'I will literally bite my tongue off': Vernon pickleball feud spills over into B.C. court
Lane Roberts's club membership was permanently revoked for unsolicited coaching and 'unsportsmanlike' play
As an idea, pickleball sounds like a pretty easygoing sport. It's basically a low-impact version of tennis, played mainly by retirees looking for a way to stay active.
But the reality — at least in Vernon, B.C. — is sometimes very different. As a recent court case lays out, the sport's exploding popularity in this Okanagan town has come with some major growing pains.
A dispute between the Vernon Pickleball Association and one "unsportsmanlike" player became so tense, in fact, that the RCMP had to be called in, according to court documents.
This week, a B.C. Supreme Court justice upheld the VPA's decision to permanently revoke that player's membership, despite his insistence that he would "literally 'bite my tongue off'" to be allowed to play.
At the centre of the conflict is a man named Lane Roberts, who joined the Vernon Pickleball League in 2015.
Over the next two years, the league says it received numerous complaints from other players about Roberts' conduct, his insistence on bringing his barking dog to games, and, especially, his habit of trying to coach players who weren't interested in his advice.
And so, after several warnings and one temporary suspension, the league decided to cancel Roberts' membership.
He turned around and sued the club and 10 of its members and directors, saying each one should be fined $3,000, suspended from playing for at least nine months "for their foolishness," and ordered to pay all of his pickleball-related costs for the rest of his life.
'Ridiculous rule' against unsolicited coaching
In his statement of claim, filed in B.C. Supreme Court in May, he asks for the club to "recognize their folly in imposing such a punitive, irrational, unreasonable punishment!"
Roberts writes that he was banned from the league because of a "ridiculous rule" against unsolicited coaching, which he describes as "giving helpful tips."
The VPA's lawyer Robyn Laing, on the other hand, argues in court filings that Roberts was barred from playing for "unsportsmanlike, bothersome and threatening behaviour."
The feud came to a head in May 2017, when Roberts refused the club's request to leave his toy poodle Suzie at home during games.
The tiny dog, according to a legal response filed by the VPA, "disturbed and distracted players by excessively barking during matches. The plaintiff would also tend to his dog during play, delaying the timed games and leaving playing partners standing idle."
The league suspended Roberts from play for a month.
Two weeks into that suspension, Roberts appeared at a club pickleball session in a local park. He says he brought protest signs with him; the league says he stormed the courts and interrupted games by throwing balls over the fence.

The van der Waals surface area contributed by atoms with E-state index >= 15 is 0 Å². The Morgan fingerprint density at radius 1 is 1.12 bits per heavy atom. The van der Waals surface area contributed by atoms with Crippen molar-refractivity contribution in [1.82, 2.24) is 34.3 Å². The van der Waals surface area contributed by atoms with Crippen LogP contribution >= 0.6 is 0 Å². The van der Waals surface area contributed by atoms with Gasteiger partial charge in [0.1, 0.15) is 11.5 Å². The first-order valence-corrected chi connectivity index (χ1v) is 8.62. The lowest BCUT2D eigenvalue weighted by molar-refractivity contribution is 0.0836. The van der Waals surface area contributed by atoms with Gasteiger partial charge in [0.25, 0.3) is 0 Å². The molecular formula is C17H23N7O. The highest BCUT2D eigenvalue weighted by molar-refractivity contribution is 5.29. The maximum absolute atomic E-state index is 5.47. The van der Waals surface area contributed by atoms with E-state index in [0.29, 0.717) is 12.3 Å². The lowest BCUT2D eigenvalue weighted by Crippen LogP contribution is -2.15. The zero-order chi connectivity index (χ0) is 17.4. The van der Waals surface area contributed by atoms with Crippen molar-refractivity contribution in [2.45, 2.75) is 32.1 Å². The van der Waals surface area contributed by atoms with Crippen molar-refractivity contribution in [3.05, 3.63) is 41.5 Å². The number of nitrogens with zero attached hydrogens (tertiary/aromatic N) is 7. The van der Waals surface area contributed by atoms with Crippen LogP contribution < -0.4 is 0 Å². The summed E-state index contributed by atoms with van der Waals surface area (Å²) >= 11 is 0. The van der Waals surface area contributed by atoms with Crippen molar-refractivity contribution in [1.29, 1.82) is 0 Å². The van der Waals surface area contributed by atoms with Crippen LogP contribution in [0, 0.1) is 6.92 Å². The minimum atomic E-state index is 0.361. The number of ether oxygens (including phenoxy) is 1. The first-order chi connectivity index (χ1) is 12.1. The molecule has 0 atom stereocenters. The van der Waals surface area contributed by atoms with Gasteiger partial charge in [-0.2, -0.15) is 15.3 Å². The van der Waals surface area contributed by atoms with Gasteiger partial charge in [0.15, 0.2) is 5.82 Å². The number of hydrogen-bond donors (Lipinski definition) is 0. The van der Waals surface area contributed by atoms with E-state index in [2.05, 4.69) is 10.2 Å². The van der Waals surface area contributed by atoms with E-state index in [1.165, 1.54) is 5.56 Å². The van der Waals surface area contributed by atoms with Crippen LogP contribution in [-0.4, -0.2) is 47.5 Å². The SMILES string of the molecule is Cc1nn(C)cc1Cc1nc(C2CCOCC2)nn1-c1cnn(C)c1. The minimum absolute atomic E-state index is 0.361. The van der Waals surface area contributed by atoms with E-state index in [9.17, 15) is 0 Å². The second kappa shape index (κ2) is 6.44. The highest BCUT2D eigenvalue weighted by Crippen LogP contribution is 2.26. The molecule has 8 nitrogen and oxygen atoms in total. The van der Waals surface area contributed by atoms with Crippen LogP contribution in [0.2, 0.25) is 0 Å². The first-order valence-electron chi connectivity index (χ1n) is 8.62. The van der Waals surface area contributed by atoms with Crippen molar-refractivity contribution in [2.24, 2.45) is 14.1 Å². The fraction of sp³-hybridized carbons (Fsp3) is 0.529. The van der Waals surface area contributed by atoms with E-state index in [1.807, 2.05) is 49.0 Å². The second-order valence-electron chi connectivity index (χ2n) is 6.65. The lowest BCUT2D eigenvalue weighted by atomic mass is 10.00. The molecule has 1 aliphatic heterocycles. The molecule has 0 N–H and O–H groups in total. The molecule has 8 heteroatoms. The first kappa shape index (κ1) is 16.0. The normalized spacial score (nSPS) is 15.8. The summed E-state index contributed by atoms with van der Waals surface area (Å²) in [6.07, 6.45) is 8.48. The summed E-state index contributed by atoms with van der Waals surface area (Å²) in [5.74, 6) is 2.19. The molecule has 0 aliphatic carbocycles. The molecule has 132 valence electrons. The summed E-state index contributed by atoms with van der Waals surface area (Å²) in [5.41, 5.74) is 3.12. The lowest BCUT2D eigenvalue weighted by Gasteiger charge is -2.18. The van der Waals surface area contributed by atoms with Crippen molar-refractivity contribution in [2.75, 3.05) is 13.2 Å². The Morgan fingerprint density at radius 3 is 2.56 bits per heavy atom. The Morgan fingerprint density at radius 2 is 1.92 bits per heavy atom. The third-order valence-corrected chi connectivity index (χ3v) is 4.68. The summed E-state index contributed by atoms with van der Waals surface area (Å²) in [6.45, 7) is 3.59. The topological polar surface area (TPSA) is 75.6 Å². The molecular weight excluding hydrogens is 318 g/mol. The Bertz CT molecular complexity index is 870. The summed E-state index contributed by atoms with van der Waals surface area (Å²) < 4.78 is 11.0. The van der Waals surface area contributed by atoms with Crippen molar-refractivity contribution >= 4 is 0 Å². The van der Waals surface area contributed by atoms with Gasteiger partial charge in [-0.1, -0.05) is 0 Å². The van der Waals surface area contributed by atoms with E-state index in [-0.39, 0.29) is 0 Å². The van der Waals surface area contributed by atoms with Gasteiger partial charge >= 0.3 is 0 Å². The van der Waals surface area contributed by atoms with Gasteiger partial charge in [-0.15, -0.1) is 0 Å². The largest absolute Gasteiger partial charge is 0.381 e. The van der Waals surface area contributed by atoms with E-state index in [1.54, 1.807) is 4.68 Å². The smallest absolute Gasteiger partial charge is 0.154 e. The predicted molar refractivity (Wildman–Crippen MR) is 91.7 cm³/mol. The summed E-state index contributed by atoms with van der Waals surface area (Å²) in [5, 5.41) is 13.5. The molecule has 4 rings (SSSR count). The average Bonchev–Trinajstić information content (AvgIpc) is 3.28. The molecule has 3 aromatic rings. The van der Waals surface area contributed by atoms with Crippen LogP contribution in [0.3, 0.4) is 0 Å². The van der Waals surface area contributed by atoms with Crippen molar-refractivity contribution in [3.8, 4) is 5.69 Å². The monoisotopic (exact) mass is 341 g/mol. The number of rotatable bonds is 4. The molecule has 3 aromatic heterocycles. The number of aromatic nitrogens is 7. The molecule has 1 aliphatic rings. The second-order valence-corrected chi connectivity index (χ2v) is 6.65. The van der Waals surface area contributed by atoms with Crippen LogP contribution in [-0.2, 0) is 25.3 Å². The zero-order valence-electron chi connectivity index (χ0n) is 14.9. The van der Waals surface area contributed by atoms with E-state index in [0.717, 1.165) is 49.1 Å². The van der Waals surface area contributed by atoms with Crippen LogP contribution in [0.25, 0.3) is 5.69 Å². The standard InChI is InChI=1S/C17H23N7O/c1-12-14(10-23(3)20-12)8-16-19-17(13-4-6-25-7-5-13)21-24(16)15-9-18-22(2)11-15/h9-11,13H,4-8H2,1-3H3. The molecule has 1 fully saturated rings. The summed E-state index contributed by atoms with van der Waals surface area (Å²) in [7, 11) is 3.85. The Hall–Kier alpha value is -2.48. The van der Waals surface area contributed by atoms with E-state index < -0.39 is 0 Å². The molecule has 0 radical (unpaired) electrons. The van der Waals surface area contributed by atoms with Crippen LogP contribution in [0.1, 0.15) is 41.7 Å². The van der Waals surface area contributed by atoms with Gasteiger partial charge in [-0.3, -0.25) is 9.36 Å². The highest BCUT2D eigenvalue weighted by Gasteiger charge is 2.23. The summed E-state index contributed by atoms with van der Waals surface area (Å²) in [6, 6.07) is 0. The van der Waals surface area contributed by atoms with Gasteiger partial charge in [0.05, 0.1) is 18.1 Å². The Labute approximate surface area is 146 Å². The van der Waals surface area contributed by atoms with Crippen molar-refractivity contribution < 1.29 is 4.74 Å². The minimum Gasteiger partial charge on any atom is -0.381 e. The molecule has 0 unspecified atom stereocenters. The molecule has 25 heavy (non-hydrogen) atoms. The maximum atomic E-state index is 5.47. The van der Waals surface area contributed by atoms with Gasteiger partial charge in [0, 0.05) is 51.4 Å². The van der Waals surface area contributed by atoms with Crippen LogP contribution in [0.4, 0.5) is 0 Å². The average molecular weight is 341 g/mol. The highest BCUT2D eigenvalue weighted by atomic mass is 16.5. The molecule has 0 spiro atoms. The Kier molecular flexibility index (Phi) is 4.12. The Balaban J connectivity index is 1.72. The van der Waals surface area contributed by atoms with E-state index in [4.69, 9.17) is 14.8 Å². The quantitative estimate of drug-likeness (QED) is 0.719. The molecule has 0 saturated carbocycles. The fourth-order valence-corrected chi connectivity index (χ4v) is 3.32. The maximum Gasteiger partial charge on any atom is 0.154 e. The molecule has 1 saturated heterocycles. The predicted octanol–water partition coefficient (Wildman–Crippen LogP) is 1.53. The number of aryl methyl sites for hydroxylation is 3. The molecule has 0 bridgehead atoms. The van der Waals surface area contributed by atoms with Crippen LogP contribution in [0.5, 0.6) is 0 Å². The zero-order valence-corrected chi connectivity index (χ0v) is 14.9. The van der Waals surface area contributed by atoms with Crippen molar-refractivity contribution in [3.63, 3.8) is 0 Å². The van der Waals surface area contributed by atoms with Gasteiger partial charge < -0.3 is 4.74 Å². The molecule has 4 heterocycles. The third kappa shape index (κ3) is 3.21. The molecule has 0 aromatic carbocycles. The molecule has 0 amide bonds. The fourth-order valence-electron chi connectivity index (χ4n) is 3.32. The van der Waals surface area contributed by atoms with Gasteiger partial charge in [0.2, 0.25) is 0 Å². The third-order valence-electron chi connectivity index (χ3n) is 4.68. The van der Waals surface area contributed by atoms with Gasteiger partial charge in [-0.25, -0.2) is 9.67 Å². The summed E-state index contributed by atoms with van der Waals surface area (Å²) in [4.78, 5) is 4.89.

Club officials called the RCMP, and Roberts left after police officers arrived and spoke with him, according to the VPA. The league extended his suspension for another month.
'I will do whatever is necessary'
When Roberts was finally allowed to play again, the club says he continued his unsolicited coaching of other players, prompting more complaints. The president of the VPA sent Roberts a letter that October telling him his behaviour was making people feel uncomfortable and embarrassed, according to the VPA.
Roberts countered that he was just giving "suggestions." In an Oct. 5, 2017, email to the board, he wrote that he had recently suffered a personal tragedy.
"If there is any time I ever needed pickleball it is NOW and I will do whatever is necessary to be allowed to play. I will literally 'bite my tongue off'!" Roberts said.
Six days later, the club informed him that his membership would be permanently revoked.
Roberts, who represented himself in court, first tried suing the VPA in small claims court, but that claim was dismissed for lack of jurisdiction. He filed again in B.C. Supreme Court, writing that he'd been forced to take an "arduous, gut wrenching, lengthy route to get this INJUSTICE overturned."
Roberts 'created a hostile environment'
On Tuesday, Justice Sheri Ann Donegan dismissed Roberts' lawsuit, saying he'd failed to prove his implied claims of abuse of public office, conspiracy, intentional infliction of mental distress and intimidation.
She said the club had a duty to provide a safe and fun environment for other players.
"Despite their best efforts over the last years to accommodate Mr. Roberts, the evidence proves that his continued disregard for the bylaws and code of conduct, episodes of aggression and continued unsolicited coaching created a hostile environment within the VPA," Donegan wrote.
She pointed out that Roberts can always play pickleball in one of the many nearby towns that offer the sport — in fact, he could play with friends in Vernon when the VPA isn't using the courts.
The justice said Roberts will have to pay the league's legal costs.